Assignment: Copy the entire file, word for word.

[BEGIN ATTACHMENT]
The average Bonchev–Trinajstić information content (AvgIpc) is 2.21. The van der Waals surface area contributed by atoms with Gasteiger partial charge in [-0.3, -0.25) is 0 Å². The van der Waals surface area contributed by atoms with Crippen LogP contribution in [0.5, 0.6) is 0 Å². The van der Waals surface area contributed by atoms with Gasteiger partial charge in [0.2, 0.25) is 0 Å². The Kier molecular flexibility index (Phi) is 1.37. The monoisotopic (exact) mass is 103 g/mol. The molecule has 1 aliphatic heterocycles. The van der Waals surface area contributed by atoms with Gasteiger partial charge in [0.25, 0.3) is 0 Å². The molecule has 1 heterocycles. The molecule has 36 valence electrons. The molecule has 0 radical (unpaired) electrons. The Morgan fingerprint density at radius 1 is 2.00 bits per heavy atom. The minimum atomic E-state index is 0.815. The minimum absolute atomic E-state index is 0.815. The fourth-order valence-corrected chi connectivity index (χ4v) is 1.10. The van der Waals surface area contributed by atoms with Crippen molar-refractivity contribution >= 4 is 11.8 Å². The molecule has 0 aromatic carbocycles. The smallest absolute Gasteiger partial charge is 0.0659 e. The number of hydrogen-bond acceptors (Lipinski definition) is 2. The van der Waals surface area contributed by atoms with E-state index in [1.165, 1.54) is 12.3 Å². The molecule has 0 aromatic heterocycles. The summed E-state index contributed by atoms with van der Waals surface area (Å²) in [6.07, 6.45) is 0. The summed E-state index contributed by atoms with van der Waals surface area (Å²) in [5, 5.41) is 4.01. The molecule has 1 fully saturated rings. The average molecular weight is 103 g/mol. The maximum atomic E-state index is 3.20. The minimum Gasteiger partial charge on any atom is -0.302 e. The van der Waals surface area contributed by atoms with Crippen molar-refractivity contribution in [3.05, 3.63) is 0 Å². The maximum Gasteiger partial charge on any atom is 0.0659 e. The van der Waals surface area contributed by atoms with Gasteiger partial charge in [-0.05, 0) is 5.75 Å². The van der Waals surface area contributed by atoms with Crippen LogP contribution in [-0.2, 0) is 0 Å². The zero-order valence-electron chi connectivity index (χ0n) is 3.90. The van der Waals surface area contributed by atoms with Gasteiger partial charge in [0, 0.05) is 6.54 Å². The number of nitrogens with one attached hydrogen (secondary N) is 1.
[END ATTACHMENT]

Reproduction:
The average Bonchev–Trinajstić information content (AvgIpc) is 2.21. The van der Waals surface area contributed by atoms with Gasteiger partial charge in [-0.3, -0.25) is 0 Å². The van der Waals surface area contributed by atoms with Crippen LogP contribution in [0.5, 0.6) is 0 Å². The van der Waals surface area contributed by atoms with Gasteiger partial charge in [0.2, 0.25) is 0 Å². The Kier molecular flexibility index (Phi) is 1.37. The monoisotopic (exact) mass is 103 g/mol. The molecule has 1 aliphatic heterocycles. The van der Waals surface area contributed by atoms with Gasteiger partial charge in [0.25, 0.3) is 0 Å². The molecule has 1 heterocycles. The molecule has 36 valence electrons. The molecule has 0 radical (unpaired) electrons. The Morgan fingerprint density at radius 1 is 2.00 bits per heavy atom. The minimum atomic E-state index is 0.815. The minimum absolute atomic E-state index is 0.815. The fourth-order valence-corrected chi connectivity index (χ4v) is 1.10. The van der Waals surface area contributed by atoms with Crippen molar-refractivity contribution >= 4 is 11.8 Å². The molecule has 0 aromatic carbocycles. The smallest absolute Gasteiger partial charge is 0.0659 e. The number of hydrogen-bond acceptors (Lipinski definition) is 2. The van der Waals surface area contributed by atoms with E-state index in [1.165, 1.54) is 12.3 Å². The molecule has 0 aromatic heterocycles. The summed E-state index contributed by atoms with van der Waals surface area (Å²) in [6.07, 6.45) is 0. The summed E-state index contributed by atoms with van der Waals surface area (Å²) in [5, 5.41) is 4.01. The molecule has 1 fully saturated rings. The average molecular weight is 103 g/mol. The maximum atomic E-state index is 3.20. The minimum Gasteiger partial charge on any atom is -0.302 e. The van der Waals surface area contributed by atoms with Crippen molar-refractivity contribution in [3.05, 3.63) is 0 Å². The maximum Gasteiger partial charge on any atom is 0.0659 e. The van der Waals surface area contributed by atoms with Gasteiger partial charge in [-0.05, 0) is 5.75 Å². The van der Waals surface area contributed by atoms with Crippen LogP contribution in [-0.2, 0) is 0 Å². The zero-order valence-electron chi connectivity index (χ0n) is 3.90. The van der Waals surface area contributed by atoms with Gasteiger partial charge in [0, 0.05) is 6.54 Å². The number of nitrogens with one attached hydrogen (secondary N) is 1.